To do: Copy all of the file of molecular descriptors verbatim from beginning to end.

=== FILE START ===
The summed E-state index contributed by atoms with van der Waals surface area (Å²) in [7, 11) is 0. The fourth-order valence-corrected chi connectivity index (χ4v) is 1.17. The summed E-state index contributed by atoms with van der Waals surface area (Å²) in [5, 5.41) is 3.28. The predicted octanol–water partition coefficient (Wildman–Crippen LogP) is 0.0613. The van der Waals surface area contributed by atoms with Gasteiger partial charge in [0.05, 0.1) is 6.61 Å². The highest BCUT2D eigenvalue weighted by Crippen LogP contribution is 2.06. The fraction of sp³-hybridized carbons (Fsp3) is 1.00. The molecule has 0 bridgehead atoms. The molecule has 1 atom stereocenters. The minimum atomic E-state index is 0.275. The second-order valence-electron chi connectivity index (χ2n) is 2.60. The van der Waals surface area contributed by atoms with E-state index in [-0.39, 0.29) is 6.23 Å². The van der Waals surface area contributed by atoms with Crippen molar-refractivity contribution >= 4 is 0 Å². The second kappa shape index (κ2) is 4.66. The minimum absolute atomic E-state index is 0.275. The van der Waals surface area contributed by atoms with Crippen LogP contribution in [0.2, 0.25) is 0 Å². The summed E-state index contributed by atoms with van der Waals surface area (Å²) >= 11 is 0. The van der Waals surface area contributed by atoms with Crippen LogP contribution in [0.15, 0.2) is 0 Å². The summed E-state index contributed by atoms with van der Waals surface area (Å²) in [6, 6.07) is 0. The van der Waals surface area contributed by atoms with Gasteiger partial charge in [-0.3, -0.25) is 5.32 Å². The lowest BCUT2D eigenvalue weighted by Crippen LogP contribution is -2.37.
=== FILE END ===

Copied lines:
The summed E-state index contributed by atoms with van der Waals surface area (Å²) in [7, 11) is 0. The fourth-order valence-corrected chi connectivity index (χ4v) is 1.17. The summed E-state index contributed by atoms with van der Waals surface area (Å²) in [5, 5.41) is 3.28. The predicted octanol–water partition coefficient (Wildman–Crippen LogP) is 0.0613. The van der Waals surface area contributed by atoms with Gasteiger partial charge in [0.05, 0.1) is 6.61 Å². The highest BCUT2D eigenvalue weighted by Crippen LogP contribution is 2.06. The fraction of sp³-hybridized carbons (Fsp3) is 1.00. The molecule has 0 bridgehead atoms. The molecule has 1 atom stereocenters. The minimum atomic E-state index is 0.275. The second-order valence-electron chi connectivity index (χ2n) is 2.60. The van der Waals surface area contributed by atoms with E-state index in [-0.39, 0.29) is 6.23 Å². The van der Waals surface area contributed by atoms with Crippen molar-refractivity contribution >= 4 is 0 Å². The second kappa shape index (κ2) is 4.66. The minimum absolute atomic E-state index is 0.275. The van der Waals surface area contributed by atoms with Crippen LogP contribution in [0.2, 0.25) is 0 Å². The summed E-state index contributed by atoms with van der Waals surface area (Å²) >= 11 is 0. The van der Waals surface area contributed by atoms with Crippen LogP contribution in [0.15, 0.2) is 0 Å². The summed E-state index contributed by atoms with van der Waals surface area (Å²) in [6, 6.07) is 0. The van der Waals surface area contributed by atoms with Gasteiger partial charge in [-0.3, -0.25) is 5.32 Å². The lowest BCUT2D eigenvalue weighted by Crippen LogP contribution is -2.37.